We are delighted to bring you this week’s Frank Talk with Max Marshall! Max is the founder and director of Deli Gallery, a contemporary art gallery in Brooklyn established in 2015. Deli Gallery has participated in art fairs worldwide including NADA New York, Expo Chicago, NADA Miami, Upstairs Fair, Material Art Fair, and Swab Art Fair. Previous to Deli, Max has held positions at Matthew Marks Gallery and Pace Gallery. Please enjoy this read!
What was your first job in the Arts?
While still in undergrad in Texas, I was lucky enough to get an unpaid internship at a small, newly formed commercial gallery run by Sonia Dutton. Sonia had just moved to Texas from NYC actually, so it was a great first experience as a lot of her programming was connected to a contemporary scene that I feel Austin does not typically do a good job of connecting with in general.
After I moved to NYC in 2011 to work for an artist as his studio manager, he ended up bailing on me, so I scrambled to find a job. I ended up somehow getting a job as a dealer’s assistant at Pace Gallery with almost no real experience. I’ve since heard that the dealer likes to hire relatively inexperienced people so that he can exploit them and subject them to horrible working conditions.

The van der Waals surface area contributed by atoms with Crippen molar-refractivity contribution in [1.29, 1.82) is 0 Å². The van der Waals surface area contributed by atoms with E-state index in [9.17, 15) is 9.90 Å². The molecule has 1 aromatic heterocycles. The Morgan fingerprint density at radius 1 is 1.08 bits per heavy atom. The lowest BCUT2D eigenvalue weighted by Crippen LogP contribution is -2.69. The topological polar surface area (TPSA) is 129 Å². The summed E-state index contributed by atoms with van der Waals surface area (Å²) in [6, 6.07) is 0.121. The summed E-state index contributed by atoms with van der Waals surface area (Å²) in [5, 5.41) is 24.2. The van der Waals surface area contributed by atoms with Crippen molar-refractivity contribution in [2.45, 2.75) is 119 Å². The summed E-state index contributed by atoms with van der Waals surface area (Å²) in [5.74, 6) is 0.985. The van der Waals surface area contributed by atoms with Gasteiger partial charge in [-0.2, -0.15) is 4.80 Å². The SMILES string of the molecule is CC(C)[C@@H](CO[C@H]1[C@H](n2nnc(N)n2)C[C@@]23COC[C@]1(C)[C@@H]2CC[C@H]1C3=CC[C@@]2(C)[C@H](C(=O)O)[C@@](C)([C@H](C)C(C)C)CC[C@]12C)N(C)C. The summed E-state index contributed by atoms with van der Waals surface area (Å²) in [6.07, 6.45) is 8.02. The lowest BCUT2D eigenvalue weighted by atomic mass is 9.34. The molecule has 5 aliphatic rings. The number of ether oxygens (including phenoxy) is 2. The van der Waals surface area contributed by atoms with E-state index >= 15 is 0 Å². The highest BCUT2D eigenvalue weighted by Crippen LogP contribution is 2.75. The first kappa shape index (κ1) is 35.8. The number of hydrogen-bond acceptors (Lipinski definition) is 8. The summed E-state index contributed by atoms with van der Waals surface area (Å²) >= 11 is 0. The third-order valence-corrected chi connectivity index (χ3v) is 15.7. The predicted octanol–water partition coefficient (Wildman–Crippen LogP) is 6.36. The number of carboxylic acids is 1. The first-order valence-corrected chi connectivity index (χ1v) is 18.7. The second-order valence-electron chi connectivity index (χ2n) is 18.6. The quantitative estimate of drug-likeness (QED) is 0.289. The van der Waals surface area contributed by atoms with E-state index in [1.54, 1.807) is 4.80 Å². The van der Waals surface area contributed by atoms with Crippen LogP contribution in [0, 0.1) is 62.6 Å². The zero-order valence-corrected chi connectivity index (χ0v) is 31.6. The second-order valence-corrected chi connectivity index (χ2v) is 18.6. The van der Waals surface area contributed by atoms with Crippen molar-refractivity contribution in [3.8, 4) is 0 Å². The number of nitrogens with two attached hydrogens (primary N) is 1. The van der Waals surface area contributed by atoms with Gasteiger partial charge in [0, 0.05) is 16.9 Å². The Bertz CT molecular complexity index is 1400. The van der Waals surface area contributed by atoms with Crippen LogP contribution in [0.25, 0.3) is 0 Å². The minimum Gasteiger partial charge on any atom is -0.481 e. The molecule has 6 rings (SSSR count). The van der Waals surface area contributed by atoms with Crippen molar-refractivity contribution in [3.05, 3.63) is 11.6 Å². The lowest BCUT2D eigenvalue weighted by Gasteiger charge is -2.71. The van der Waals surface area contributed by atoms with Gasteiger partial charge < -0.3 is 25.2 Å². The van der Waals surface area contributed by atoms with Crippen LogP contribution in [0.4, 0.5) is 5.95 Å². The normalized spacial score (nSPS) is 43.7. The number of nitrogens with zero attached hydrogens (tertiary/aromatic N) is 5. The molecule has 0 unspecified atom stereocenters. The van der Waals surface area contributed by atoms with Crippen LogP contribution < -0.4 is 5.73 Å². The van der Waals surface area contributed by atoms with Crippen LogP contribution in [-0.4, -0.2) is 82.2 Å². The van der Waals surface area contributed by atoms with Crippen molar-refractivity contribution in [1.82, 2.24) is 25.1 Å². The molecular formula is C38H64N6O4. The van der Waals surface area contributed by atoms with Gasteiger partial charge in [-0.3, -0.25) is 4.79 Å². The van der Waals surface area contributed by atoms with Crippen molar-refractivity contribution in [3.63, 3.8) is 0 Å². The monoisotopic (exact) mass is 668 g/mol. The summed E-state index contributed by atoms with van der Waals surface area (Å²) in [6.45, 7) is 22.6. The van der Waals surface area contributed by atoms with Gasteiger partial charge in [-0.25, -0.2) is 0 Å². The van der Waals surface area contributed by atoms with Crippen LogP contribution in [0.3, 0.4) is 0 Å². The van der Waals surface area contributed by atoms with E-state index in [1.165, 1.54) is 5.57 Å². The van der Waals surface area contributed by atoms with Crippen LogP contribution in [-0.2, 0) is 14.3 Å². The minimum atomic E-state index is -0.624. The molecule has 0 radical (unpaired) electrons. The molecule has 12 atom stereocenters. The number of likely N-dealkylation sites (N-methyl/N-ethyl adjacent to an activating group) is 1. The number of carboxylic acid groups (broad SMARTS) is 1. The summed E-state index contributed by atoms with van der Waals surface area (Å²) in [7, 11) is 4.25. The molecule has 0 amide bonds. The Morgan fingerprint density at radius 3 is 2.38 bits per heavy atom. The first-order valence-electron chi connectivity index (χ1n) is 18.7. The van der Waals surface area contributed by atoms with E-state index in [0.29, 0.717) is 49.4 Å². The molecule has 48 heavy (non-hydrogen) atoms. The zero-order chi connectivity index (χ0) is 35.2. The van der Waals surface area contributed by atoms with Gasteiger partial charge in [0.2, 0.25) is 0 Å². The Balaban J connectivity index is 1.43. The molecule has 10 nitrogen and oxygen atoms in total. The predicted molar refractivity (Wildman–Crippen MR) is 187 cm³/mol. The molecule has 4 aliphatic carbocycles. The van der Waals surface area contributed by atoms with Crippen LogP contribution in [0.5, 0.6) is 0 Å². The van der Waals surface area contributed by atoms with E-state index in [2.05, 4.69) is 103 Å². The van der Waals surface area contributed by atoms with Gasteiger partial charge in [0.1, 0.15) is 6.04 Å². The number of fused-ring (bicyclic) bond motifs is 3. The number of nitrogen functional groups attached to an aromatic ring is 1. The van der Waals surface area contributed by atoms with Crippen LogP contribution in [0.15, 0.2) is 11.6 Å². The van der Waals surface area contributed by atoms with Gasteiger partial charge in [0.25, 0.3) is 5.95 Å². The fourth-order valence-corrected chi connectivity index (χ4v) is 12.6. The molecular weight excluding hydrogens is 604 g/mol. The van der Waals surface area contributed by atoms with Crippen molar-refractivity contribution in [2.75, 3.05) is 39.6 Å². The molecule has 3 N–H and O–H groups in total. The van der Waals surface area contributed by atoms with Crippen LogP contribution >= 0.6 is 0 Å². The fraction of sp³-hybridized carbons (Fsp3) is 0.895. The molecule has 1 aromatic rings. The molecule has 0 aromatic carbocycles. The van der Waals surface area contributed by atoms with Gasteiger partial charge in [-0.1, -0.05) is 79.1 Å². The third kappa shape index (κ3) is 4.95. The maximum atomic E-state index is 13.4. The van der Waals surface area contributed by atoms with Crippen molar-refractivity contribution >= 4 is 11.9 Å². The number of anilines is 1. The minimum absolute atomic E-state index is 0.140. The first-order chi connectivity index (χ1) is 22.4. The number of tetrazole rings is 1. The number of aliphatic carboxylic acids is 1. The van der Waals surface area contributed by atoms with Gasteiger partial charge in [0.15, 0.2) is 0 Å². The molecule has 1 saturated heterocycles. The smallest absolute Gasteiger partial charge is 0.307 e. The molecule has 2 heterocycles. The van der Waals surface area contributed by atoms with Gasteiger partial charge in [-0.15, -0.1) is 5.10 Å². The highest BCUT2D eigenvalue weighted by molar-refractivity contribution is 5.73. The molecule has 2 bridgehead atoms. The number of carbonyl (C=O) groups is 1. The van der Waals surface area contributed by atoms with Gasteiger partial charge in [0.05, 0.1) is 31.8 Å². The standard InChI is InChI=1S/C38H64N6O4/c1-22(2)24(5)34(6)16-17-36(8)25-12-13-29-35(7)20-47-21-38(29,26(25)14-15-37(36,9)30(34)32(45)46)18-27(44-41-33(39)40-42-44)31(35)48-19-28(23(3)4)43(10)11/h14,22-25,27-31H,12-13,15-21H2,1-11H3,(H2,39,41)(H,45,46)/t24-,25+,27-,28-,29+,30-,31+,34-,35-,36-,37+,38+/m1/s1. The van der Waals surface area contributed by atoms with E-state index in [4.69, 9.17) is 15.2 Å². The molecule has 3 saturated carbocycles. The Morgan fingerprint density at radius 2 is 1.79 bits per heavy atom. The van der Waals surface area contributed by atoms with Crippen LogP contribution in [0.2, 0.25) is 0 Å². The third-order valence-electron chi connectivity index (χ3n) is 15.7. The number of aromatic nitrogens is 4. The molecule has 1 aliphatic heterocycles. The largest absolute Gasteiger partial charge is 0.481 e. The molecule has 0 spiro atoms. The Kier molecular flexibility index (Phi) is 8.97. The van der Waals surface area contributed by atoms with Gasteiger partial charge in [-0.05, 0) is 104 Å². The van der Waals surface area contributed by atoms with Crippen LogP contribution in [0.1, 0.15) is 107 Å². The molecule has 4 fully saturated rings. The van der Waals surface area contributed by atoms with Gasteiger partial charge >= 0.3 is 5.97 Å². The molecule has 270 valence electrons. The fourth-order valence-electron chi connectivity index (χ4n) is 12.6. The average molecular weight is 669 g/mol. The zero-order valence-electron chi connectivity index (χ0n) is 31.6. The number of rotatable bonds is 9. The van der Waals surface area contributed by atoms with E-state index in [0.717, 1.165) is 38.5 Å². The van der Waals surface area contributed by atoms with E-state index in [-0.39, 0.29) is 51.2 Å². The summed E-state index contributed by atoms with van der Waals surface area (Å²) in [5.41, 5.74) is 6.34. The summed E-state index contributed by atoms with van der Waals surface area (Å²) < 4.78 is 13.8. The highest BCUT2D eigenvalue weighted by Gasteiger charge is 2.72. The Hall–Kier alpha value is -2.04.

What was the most useful or important thing you learned at that job?
Wow. You mean besides learning how to dodge an object being thrown at your head by your boss? That seems pretty useful!
But seriously, there were two major things I learned during my three years working at Pace- the first was how to remain calm during stressful situations. The art world is filled with “pressure-filled” experiences, interactions, deadlines, and circumstances. The moment you take a step back and realize that nothing you’re dealing with day-to-day is all that crucial… is the moment you become a lot better at your job because you’re able to approach these situations with more clarity and decisiveness.
Another crucial thing I learned at the time is the value of the dealer and artist relationship. Arne Glimcher established and maintained many beautiful, respectful, and fruitful relationships with artists over decades. This was the core of the gallery and the root of its success.
Tell us a little more about yourself. When did you realize you wanted to pursue a career in this industry?